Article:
What makes Who Has What? especially helpful is that a girl and boy can learn in a straightforward way what body parts they have that are similar and what body parts they have that are different.

The book is so natural and helpful, I predict that if Grandma (or Mom or Dad) reads it after all the presents are unwrapped—and a grandchild or child wants a warm cuddle and a chance to read a new book—the child will be so delighted he or she will ask, “Please read it again!”

In fact, I asked a friend to read the book to her young children ages three and six and she wrote:

“The moment they saw the book, they wanted me to read it to them right away. We must have read it together three times the first day we had it. Last night, my 6-year-old ran downstairs to retrieve it to read as his bedtime story.

They focus a lot on the funny aspects of the drawings. They especially love when the seagull steals someone’s sandwich at the beach. The book has terrific illustrations that give children lost of things, animals, and people to look at and observe, including a refreshingly frank look at the body parts that make them who they are as girls and boys. My kids comment on the pages that show boys’ and girls’ body parts—my three-year-old even pointing out the dog’s penis! This isn’t the first book we’ve read as a family about our bodies. My 6-year-old has read Harris’ wonderful book "It’s NOT the Stork!"

The value in both these books is their ability to normalize discussion of genitalia through an enjoyable, frank storyline, wonderful illustrations, and a clear tone that helps children understand that knowing ALL the parts of their bodies helps keep them healthy, safe, and strong.

As a mother, I value "Who Has What?" because it’s the first step in a long sexuality education that I plan for my kids, where sex is a normal, natural part of life. The most important thing for me is that my kids stay healthy, and that when they one day choose to have sex, they will keep themselves protected from unplanned pregnancy and sexually transmitted disease.”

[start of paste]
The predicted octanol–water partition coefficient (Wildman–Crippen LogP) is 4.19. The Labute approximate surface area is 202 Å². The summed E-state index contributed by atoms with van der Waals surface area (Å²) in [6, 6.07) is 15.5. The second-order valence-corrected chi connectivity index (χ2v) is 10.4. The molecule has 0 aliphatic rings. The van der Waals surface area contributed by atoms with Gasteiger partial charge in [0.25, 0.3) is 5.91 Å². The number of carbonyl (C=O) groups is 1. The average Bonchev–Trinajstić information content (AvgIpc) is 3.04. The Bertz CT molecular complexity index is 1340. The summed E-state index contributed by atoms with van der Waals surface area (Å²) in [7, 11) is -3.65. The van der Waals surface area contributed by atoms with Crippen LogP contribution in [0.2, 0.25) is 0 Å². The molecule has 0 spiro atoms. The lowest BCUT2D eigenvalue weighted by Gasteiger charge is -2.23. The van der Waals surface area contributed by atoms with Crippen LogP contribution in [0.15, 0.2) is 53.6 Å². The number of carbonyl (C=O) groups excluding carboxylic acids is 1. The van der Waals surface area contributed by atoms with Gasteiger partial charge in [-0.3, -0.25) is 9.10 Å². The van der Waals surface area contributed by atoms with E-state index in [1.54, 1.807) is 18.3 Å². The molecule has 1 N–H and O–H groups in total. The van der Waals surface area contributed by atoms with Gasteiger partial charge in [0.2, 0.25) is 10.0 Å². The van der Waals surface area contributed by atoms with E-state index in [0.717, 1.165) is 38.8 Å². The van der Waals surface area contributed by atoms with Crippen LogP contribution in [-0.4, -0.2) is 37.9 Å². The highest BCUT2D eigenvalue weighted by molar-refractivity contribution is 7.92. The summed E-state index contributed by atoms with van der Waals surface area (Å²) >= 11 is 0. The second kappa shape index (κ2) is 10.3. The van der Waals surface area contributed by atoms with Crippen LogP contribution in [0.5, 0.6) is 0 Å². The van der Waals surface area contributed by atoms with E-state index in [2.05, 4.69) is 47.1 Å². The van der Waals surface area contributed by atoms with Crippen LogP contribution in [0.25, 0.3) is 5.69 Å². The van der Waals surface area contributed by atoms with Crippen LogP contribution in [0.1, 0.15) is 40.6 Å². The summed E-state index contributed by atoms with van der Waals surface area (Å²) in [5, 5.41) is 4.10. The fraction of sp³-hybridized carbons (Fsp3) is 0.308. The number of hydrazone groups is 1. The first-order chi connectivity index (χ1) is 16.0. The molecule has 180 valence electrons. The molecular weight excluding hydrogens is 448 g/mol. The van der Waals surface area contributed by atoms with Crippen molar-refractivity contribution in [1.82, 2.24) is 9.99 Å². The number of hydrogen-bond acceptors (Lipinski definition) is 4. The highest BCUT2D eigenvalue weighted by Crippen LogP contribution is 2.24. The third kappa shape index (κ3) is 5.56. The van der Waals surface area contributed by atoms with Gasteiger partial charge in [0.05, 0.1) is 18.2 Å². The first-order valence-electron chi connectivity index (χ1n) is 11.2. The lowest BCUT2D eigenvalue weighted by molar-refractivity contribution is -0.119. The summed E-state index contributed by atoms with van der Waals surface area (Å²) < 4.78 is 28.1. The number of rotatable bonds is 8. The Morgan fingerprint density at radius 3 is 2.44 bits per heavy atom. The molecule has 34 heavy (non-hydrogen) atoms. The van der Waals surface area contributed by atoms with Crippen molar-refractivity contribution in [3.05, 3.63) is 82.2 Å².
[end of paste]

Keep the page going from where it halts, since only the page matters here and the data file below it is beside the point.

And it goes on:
So, now I’ve taken care of a last-minute gift idea for children up to age 14. But what about the teenagers in your family? Tuck some condoms in the very tip of their Christmas stockings (or wrap them into a little Hanukkah gift). I guarantee the “gift” could generate some worthwhile conversation in the days following the holidays—and great protection from STDs and unplanned pregnancies throughout the New Year!

Susie Wilson, former executive coordinator of the Network for Family Life Education at Rutgers University's Center for Applied and Professional Psychology (now renamed Answer), is a national leader in the fight for effective sexuality and HIV/AIDS education and for prevention of adolescent pregnancy. She can be reached at This e-mail address is being protected from spambots. You need JavaScript enabled to view it .


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Comments (1)
1 Monday, 19 December 2011 15:46
Peggy Brick
Isn't Susie Wilson amazing: surely she's a radical for suggesting children learn the names of their body parts! The fabulous
curriculum she encouraged the Rutgers Press to develop years
ago was an economic disaster: it told children the names of
their body parts! School districts failed to buy it. We hope
Robie Harris's book has more success! Thanks, again, Susie!